When we first arrived at our accommodation, we even saw whales breaching.
“This was something I was told happened in May, but hadn’t anticipated seeing. We sat and watched them for half an hour before they disappeared from view. I’m not crying. You’re crying,” says Chris.
Large aquatic mammals aside, we had come here to see the trails and were guided by Dirt Art Construction Manager Tom Mallett and the head honcho himself, Simon French.
Take me to the gravity
The Gravity Zone was at the top of our hit list. On the way up, the diversity of the terrain and the bush found throughout this network revealed itself, and in our humble opinion, it’s well worth a visit to see this stunning, and uniquely NSW forest in its own right.
“The bush was something that really blew my mind — with some absolutely huge native trees and lush greenery down in the valleys. It contrasts nicely with the hard pack and more gravelly upper trail surfaces, which quickly turn into grippy dirt as you descend. This keeps you on your toes and has that Maydena-like feel of transitioning through different zones despite only a ‘small’ drop in elevation,” Chris says.
The trails in the Gravity Zone run the gamut from blue through to double black. Following three distinct ridges, Dirt Art has moved quite a lot of material to create a descending experience like nowhere else in the network.
But the thing is, there is only about 120m of elevation to work with in Bodalla State Forest, and the size and scale of some of the features they’ve managed to put together through there, and the quality of the descending is nothing short of exceptionally clever, and mastery of gravity.
Into the Wild | Riding the Wilderness Zone
A stark contrast to the Gravity Zone, the Wilderness Zone puts its backcountry DNA on show with narrow singletrack and amazing loamy dirt — this was our favourite of the bunch.
With fast straightaways with catches and wide-open dual-line features that showcase the natural terrain. These pedally adventures don’t have to be gnarly — unless you want them to be. A prime example of this is The Tunnel.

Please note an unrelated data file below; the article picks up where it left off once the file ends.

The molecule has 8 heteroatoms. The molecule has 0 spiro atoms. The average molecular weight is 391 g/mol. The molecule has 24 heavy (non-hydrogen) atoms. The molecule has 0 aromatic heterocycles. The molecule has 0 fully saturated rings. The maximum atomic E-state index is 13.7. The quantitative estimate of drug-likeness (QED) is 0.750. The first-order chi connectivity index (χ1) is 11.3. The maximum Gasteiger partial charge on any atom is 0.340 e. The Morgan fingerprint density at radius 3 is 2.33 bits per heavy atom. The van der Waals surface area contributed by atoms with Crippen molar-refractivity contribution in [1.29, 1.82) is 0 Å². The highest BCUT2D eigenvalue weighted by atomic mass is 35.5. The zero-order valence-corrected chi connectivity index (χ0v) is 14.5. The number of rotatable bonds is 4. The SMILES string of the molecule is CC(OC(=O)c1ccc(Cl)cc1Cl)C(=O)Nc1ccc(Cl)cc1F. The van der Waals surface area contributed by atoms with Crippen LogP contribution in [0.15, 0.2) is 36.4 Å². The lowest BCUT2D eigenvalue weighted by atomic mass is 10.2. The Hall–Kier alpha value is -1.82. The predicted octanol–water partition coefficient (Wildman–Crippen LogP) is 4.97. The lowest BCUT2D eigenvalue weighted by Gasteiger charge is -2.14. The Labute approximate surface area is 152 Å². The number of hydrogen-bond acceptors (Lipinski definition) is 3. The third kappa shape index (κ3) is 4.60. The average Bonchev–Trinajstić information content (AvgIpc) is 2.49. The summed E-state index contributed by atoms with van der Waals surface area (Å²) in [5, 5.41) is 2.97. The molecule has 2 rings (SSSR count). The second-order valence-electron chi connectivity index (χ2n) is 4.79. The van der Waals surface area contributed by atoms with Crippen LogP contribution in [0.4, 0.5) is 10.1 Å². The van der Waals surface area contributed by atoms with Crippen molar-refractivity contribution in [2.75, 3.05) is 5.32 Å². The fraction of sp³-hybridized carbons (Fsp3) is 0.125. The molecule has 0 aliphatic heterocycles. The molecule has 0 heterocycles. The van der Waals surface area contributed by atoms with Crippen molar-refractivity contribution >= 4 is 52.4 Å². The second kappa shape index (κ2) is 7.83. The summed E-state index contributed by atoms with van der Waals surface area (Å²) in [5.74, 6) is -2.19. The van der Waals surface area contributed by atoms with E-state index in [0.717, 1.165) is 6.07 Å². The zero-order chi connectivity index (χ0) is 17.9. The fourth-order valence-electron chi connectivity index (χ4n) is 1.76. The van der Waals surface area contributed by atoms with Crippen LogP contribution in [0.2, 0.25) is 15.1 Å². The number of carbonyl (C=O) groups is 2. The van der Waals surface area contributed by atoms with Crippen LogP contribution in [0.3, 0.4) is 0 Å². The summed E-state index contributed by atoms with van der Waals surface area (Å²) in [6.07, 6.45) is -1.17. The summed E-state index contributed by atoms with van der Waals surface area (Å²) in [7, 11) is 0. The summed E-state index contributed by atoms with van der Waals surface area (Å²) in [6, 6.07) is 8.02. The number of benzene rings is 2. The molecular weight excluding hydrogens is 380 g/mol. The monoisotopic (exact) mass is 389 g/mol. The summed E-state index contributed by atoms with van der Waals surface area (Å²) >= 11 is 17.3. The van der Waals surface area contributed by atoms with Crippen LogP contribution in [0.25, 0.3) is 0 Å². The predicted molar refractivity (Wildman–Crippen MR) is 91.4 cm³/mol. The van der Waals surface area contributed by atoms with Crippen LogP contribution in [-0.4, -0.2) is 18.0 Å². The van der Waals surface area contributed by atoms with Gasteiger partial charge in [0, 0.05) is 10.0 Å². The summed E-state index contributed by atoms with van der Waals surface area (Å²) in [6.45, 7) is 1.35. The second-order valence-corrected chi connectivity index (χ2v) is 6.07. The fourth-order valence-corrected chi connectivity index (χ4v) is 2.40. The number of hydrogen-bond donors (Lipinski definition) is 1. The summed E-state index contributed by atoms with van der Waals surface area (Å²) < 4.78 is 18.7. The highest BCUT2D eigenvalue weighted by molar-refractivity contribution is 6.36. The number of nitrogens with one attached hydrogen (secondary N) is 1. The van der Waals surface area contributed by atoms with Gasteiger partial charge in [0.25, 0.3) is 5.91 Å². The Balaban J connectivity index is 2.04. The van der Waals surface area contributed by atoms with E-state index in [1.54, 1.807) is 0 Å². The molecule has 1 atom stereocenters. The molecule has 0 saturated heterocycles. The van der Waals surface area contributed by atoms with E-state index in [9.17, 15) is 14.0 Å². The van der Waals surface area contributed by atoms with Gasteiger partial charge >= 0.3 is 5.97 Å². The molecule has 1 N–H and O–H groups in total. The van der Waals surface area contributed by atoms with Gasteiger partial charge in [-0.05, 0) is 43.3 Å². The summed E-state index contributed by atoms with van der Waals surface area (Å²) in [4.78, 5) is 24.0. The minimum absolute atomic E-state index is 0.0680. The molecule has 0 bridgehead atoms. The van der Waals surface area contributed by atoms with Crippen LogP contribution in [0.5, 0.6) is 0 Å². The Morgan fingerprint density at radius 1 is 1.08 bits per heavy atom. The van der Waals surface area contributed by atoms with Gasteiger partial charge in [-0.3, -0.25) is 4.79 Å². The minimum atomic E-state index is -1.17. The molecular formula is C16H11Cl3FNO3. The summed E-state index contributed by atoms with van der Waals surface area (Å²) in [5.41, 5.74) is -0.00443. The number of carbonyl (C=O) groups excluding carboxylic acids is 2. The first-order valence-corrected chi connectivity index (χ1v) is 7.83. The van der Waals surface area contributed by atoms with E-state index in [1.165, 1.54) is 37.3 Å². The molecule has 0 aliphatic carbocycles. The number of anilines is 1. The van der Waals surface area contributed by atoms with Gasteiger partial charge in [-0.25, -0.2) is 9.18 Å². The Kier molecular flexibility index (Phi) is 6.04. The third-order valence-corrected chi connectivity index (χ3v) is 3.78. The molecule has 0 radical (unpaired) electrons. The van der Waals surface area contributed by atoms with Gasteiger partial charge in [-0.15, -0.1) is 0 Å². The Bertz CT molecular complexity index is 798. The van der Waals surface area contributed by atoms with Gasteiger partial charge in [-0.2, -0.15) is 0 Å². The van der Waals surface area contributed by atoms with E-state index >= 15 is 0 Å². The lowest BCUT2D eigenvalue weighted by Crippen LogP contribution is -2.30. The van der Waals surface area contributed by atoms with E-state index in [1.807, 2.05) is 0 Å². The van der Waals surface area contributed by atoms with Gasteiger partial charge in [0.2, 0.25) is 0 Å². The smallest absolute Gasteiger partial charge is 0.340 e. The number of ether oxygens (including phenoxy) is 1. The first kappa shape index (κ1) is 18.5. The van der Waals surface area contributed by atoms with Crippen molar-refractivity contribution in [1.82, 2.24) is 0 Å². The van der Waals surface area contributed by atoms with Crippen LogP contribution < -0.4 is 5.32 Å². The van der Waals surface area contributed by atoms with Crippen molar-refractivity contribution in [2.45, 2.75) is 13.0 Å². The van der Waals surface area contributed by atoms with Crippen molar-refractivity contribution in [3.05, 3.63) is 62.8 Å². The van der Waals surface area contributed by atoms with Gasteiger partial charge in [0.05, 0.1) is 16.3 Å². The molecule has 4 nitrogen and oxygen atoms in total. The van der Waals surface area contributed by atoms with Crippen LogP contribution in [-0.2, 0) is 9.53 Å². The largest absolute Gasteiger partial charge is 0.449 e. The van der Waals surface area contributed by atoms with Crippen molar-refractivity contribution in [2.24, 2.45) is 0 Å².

“It’s unlike anything I’ve ridden. It features three lines at the top through a jagged rock garden, and if you take the high-line you’re sent over, then down a sharp left-right which shoots you through a fallen down tree with a narrow head clearance,” says Chris. “The trail then gives you two options, including a huge rocky step down off to the right and an electric berm to catch you shortly after. The second is a chicaning dirt chute, which spits you out onto the same area below. This was some genius trail building.”
The Playground and Northern Zone
Closer to the trailhead are The Playground and Northern Zone.
Put simply, The Playground is too much fun. The first jump trail we rode with the little shredders was perfectly manicured, grippy red dirt shaped into progressively larger tables as it worked its way down the hill.
“The black next to it ups the ante with a huge hip a few jumps in, and some big doubles with steep but manageable lips. It opens out into a fast, straight section with three shark fins in a row with addictive transitions between. This carries speed for a tombstone of a step-up at the very end,” says Chris.
Then it was up to the Northern Zone to a jump trail named Thunder Birds are Go and the already infamous burned-out car. To date, this is the first time we’ve seen an abandoned car built into a feature like this, and according to Mallett it was sort of fated to happen.
Mallett had come across the car on his commute into the build site on a Monday morning — apparently, some of the locals had a bit too much fun over the weekend. He reported it to the authorities and moved on. But each day, he’d inch closer to this spot where the car remained, albeit now sporting some flashy new police tape.